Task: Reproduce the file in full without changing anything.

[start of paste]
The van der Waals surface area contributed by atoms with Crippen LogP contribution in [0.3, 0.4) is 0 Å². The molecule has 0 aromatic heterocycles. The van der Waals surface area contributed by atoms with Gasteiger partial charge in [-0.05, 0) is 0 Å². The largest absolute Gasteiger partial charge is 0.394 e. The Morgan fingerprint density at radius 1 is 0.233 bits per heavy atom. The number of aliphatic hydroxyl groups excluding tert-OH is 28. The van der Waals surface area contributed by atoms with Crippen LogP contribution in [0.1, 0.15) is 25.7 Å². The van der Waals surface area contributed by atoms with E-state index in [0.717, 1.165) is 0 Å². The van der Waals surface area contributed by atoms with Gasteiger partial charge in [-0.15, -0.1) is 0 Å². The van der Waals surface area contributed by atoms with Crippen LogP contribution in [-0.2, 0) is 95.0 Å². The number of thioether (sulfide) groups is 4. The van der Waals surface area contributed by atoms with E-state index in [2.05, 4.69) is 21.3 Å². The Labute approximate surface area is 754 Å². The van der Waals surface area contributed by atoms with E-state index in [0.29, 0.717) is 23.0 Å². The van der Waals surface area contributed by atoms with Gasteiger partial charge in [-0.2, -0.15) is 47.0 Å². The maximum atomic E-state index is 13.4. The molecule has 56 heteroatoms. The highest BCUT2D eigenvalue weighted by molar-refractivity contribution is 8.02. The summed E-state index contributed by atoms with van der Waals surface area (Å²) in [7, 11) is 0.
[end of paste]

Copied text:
The van der Waals surface area contributed by atoms with Crippen LogP contribution in [0.3, 0.4) is 0 Å². The molecule has 0 aromatic heterocycles. The van der Waals surface area contributed by atoms with Gasteiger partial charge in [-0.05, 0) is 0 Å². The largest absolute Gasteiger partial charge is 0.394 e. The Morgan fingerprint density at radius 1 is 0.233 bits per heavy atom. The number of aliphatic hydroxyl groups excluding tert-OH is 28. The van der Waals surface area contributed by atoms with Crippen LogP contribution in [0.1, 0.15) is 25.7 Å². The van der Waals surface area contributed by atoms with E-state index in [0.717, 1.165) is 0 Å². The van der Waals surface area contributed by atoms with Gasteiger partial charge in [-0.15, -0.1) is 0 Å². The van der Waals surface area contributed by atoms with Crippen LogP contribution in [-0.2, 0) is 95.0 Å². The number of thioether (sulfide) groups is 4. The van der Waals surface area contributed by atoms with E-state index in [2.05, 4.69) is 21.3 Å². The Labute approximate surface area is 754 Å². The van der Waals surface area contributed by atoms with E-state index in [0.29, 0.717) is 23.0 Å². The van der Waals surface area contributed by atoms with Gasteiger partial charge in [-0.2, -0.15) is 47.0 Å². The maximum atomic E-state index is 13.4. The molecule has 56 heteroatoms. The highest BCUT2D eigenvalue weighted by molar-refractivity contribution is 8.02. The summed E-state index contributed by atoms with van der Waals surface area (Å²) in [7, 11) is 0.